[ExI] Bell's Inequality

Stathis Papaioannou stathisp at gmail.com
Fri Dec 2 02:21:22 UTC 2016

On 30 November 2016 at 19:12, Stuart LaForge <avant at sollegro.com> wrote:

Stathis wrote:
> <I choose coffee rather than tea because the coffee-choosing neurons fire,
> and the coffee decision comes out; my washing machine chooses the spin
> cycle rather than the wash cycle because its spin cycle-choosing relay
> fires and spin cycle comes out.>
> I think you are underselling the brain here. While at the exact moment
> that the choice happens, the washing machine's act of decision and your
> act share a certain similarity, the processes by which the two reached
> those decisions are vastly different.
> The washing machine was following a very simple mechanical program and,
> barring unforeseen mechanical failure would have always chosen the spin
> cycle at that step of the program.
> Your brain, on the other hand, not only has coffee neurons firing but also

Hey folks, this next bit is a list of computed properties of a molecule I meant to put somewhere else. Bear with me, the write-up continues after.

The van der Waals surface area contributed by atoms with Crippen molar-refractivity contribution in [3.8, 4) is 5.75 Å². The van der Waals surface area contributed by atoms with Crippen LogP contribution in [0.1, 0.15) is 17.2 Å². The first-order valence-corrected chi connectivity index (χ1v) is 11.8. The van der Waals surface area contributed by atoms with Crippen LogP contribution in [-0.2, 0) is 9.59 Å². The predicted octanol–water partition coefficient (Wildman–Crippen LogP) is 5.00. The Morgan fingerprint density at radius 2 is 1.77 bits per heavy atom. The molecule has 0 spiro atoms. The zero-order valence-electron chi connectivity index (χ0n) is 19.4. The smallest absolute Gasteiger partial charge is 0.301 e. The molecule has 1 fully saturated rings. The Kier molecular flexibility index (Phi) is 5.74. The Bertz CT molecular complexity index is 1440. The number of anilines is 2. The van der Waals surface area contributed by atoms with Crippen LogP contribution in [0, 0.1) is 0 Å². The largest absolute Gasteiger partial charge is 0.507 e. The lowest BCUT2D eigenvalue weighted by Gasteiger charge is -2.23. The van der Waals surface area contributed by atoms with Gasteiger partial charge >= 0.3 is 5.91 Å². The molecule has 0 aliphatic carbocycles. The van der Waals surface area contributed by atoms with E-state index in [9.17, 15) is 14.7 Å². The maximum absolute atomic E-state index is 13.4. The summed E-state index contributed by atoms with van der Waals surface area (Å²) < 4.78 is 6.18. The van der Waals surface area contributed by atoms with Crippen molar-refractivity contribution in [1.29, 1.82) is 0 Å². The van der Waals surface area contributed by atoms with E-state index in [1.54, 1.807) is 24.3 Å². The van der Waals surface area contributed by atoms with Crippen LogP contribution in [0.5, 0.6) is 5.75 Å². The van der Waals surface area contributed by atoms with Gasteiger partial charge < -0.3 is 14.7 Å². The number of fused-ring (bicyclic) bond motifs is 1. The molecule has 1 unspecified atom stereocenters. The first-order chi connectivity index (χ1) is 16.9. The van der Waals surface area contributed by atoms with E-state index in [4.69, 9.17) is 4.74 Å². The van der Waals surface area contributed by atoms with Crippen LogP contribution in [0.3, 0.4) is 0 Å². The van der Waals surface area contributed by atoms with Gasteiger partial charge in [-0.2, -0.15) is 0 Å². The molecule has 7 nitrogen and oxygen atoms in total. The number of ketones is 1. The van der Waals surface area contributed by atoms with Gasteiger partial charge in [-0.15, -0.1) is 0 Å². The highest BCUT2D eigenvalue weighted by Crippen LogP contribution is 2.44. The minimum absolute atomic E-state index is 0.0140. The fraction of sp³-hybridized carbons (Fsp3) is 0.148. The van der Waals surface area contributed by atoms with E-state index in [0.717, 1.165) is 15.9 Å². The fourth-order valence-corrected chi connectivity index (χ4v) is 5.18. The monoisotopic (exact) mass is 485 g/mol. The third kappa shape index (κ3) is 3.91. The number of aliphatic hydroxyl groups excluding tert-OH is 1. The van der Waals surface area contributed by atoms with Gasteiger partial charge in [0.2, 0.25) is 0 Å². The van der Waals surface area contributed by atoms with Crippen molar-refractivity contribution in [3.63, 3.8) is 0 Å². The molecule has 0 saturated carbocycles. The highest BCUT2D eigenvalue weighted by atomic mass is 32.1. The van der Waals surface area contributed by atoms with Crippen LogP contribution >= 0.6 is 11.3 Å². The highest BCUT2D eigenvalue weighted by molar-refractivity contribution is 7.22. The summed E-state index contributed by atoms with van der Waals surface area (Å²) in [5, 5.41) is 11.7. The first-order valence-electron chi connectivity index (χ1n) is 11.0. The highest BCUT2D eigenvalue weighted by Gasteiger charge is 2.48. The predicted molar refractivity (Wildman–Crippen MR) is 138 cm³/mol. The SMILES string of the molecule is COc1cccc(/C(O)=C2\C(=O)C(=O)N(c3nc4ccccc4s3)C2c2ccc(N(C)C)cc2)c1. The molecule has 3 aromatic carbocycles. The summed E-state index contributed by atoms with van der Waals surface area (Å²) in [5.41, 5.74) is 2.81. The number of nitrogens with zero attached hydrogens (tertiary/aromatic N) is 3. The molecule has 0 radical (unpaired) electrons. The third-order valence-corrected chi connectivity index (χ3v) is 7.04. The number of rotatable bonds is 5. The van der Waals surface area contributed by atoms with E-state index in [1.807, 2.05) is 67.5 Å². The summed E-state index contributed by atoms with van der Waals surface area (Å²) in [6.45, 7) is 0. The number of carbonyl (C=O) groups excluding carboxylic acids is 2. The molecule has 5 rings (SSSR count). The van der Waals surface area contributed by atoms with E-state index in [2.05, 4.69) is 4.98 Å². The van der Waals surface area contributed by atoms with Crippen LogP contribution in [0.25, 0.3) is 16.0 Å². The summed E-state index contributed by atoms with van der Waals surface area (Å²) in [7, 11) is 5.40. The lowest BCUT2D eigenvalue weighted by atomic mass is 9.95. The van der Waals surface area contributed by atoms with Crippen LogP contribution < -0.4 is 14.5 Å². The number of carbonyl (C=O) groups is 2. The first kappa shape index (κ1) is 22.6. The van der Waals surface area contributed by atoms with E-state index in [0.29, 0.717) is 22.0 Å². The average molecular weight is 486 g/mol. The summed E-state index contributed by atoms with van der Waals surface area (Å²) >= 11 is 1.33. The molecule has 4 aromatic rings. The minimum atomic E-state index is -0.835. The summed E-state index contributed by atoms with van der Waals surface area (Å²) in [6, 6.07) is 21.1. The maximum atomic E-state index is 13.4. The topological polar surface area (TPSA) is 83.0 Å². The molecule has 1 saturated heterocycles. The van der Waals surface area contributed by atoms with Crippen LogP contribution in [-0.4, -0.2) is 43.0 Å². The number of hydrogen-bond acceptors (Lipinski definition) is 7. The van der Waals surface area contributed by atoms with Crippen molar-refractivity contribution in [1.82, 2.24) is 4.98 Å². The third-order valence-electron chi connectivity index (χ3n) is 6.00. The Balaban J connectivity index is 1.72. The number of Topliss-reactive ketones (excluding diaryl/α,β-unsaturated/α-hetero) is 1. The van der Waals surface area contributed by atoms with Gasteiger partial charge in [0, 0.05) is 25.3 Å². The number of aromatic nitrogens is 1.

> has the tea neurons, soda neurons, beer neurons all firing. Your brain may
> or may not have thirst neurons firing, and a whole host of inhibitory
> signals firing such as the "it's too hot for coffee" or the "it's too
> early for beer" neurons. So all these neurons are firing, and some of
> these signals are building each other up while other signals are knocking
> them down.
> So you have this competition between sets of cooperating neurons
> representing different choices and contraints having a cacophonic tug of
> war for the future. Then suddenly in a flash, the decision is made, and a
> function in multi-dimensional probability space collapses down to a single
> point . . . Coffee.

The difference between the brain and washing machine is only one of
complexity. The washing machines of the future may be able to analyse the
washing load, take into account multiple variables such as the time of the
day and the week, the weather, the number of people in the household and
their likely activity, and then make a decision on type and timing of wash
cycle. This decision may be impossible to predict; as with the brain, you
just have to run it and see what happens.

Stathis Papaioannou
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